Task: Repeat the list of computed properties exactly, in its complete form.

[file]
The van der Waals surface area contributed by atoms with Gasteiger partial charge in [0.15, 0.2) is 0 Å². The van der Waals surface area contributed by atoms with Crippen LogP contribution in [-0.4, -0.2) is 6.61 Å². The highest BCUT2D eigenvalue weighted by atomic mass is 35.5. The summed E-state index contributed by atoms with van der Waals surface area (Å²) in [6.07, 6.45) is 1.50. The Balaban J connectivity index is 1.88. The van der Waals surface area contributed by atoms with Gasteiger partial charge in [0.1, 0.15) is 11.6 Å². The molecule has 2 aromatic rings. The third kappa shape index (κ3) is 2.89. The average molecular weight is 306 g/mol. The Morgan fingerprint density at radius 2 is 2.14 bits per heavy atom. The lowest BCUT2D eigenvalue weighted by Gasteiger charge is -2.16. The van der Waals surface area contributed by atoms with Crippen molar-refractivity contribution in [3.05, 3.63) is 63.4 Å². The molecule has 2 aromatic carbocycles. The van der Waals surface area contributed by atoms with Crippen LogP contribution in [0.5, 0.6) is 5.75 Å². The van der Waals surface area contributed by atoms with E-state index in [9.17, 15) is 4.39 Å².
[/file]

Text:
The van der Waals surface area contributed by atoms with Gasteiger partial charge in [0.15, 0.2) is 0 Å². The van der Waals surface area contributed by atoms with Crippen LogP contribution in [-0.4, -0.2) is 6.61 Å². The highest BCUT2D eigenvalue weighted by atomic mass is 35.5. The summed E-state index contributed by atoms with van der Waals surface area (Å²) in [6.07, 6.45) is 1.50. The Balaban J connectivity index is 1.88. The van der Waals surface area contributed by atoms with Gasteiger partial charge in [0.1, 0.15) is 11.6 Å². The molecule has 2 aromatic rings. The third kappa shape index (κ3) is 2.89. The average molecular weight is 306 g/mol. The Morgan fingerprint density at radius 2 is 2.14 bits per heavy atom. The lowest BCUT2D eigenvalue weighted by Gasteiger charge is -2.16. The van der Waals surface area contributed by atoms with Crippen molar-refractivity contribution in [3.05, 3.63) is 63.4 Å². The molecule has 2 aromatic carbocycles. The van der Waals surface area contributed by atoms with Crippen LogP contribution in [0.5, 0.6) is 5.75 Å². The van der Waals surface area contributed by atoms with E-state index in [9.17, 15) is 4.39 Å².